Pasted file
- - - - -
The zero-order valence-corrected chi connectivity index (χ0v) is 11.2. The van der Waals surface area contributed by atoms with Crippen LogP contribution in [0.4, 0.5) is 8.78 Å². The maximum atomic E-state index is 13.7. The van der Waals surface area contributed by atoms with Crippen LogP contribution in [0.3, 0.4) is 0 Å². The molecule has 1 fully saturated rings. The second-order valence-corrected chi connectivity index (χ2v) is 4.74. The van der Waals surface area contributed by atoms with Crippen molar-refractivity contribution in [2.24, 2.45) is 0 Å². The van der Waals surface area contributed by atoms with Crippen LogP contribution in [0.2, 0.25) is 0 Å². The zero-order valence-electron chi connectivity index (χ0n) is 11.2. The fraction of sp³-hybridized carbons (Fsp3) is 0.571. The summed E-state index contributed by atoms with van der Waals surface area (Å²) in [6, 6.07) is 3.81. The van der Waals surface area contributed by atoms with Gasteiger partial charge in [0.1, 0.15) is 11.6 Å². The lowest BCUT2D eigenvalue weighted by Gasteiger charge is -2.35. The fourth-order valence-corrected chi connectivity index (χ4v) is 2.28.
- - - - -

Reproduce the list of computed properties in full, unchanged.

The zero-order valence-corrected chi connectivity index (χ0v) is 11.2. The van der Waals surface area contributed by atoms with Crippen LogP contribution in [0.4, 0.5) is 8.78 Å². The maximum atomic E-state index is 13.7. The van der Waals surface area contributed by atoms with Crippen LogP contribution in [0.3, 0.4) is 0 Å². The molecule has 1 fully saturated rings. The second-order valence-corrected chi connectivity index (χ2v) is 4.74. The van der Waals surface area contributed by atoms with Crippen molar-refractivity contribution in [2.24, 2.45) is 0 Å². The van der Waals surface area contributed by atoms with Crippen LogP contribution in [0.2, 0.25) is 0 Å². The zero-order valence-electron chi connectivity index (χ0n) is 11.2. The fraction of sp³-hybridized carbons (Fsp3) is 0.571. The summed E-state index contributed by atoms with van der Waals surface area (Å²) in [6, 6.07) is 3.81. The van der Waals surface area contributed by atoms with Gasteiger partial charge in [0.1, 0.15) is 11.6 Å². The lowest BCUT2D eigenvalue weighted by Gasteiger charge is -2.35. The fourth-order valence-corrected chi connectivity index (χ4v) is 2.28.